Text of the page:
The production benefits from recovered crude oil and gasoline associated with the regulations are estimated at $343 million worth of recovered products, while the total costs of the regulations to industry are estimated at approximately $1.08 billion between 2024 and 2045.

The draft regulations would provide a net benefit to the Canadian economy of $337 million.

Right to a healthy environment

Petroleum and petrochemical facilities in Canada are commonly located near urban areas, including Indigenous and low-income communities. This increases the local population’s risk of exposure to elevated VOCs, including benzene emitted by these facilities. Studies have shown that Sarnia—home to the largest number of petroleum and petrochemical facilities in the country—has the highest ambient levels of benzene and the highest leukemia incidence in Canada. Similarly, air quality monitoring data in neighbouring Aamjiwnaang First Nation continues to show benzene levels more than 20 times Ontario’s acceptable annual average ambient level.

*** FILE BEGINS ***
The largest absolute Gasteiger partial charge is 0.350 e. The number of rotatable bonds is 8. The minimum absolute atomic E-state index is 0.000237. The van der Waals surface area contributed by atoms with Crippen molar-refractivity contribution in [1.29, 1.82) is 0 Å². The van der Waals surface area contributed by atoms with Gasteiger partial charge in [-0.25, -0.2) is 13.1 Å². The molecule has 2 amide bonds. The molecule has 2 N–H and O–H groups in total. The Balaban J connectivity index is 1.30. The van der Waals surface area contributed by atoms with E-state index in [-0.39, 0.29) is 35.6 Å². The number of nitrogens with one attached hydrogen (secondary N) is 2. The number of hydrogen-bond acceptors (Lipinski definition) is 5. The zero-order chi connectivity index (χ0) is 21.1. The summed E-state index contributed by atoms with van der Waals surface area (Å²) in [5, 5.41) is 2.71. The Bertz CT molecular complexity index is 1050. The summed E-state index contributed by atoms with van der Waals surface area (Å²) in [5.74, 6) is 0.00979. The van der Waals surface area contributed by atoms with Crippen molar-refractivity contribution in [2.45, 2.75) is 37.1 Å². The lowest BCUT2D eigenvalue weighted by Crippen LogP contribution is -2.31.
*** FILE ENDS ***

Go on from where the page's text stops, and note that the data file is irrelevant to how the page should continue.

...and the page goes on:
Last year, the Government of Canada finalized a strengthened Canadian Environmental Protection Act that provides Canadians with better protection, including people most vulnerable to harm from exposure to toxic substances and those living in communities where exposure is high. These regulations are informed by that commitment, and the continuous efforts by Aamjiwnaang First Nation and other communities, to highlight the harms of VOCs and reduce their exposure to this type of pollution.

On February 8, 2024, the Government of Canada launched consultation and engagement activities with Canadians on the development of an implementation framework for a right to a healthy environment within the Canadian Environmental Protection Act, to develop a national strategy to advance environmental justice, and to assess, prevent, and address environmental racism.

Reducing benzene emissions from gasoline stations